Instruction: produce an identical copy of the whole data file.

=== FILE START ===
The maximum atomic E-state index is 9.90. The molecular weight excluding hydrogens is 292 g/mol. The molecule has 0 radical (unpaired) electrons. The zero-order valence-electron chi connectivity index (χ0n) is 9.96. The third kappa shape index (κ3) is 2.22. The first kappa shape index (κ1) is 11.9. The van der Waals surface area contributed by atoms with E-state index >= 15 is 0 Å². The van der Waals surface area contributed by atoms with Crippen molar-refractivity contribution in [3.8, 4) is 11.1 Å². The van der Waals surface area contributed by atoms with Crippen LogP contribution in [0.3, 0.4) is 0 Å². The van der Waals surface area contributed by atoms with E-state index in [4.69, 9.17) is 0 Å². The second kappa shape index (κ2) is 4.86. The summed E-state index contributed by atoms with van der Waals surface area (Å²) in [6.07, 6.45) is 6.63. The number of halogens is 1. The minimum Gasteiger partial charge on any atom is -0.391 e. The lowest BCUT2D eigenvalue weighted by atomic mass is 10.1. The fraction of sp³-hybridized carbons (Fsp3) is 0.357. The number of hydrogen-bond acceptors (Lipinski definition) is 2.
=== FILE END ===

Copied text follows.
The maximum atomic E-state index is 9.90. The molecular weight excluding hydrogens is 292 g/mol. The molecule has 0 radical (unpaired) electrons. The zero-order valence-electron chi connectivity index (χ0n) is 9.96. The third kappa shape index (κ3) is 2.22. The first kappa shape index (κ1) is 11.9. The van der Waals surface area contributed by atoms with E-state index >= 15 is 0 Å². The van der Waals surface area contributed by atoms with Crippen molar-refractivity contribution in [3.8, 4) is 11.1 Å². The van der Waals surface area contributed by atoms with Crippen LogP contribution in [0.3, 0.4) is 0 Å². The van der Waals surface area contributed by atoms with E-state index in [4.69, 9.17) is 0 Å². The second kappa shape index (κ2) is 4.86. The summed E-state index contributed by atoms with van der Waals surface area (Å²) in [6.07, 6.45) is 6.63. The number of halogens is 1. The minimum Gasteiger partial charge on any atom is -0.391 e. The lowest BCUT2D eigenvalue weighted by atomic mass is 10.1. The fraction of sp³-hybridized carbons (Fsp3) is 0.357. The number of hydrogen-bond acceptors (Lipinski definition) is 2.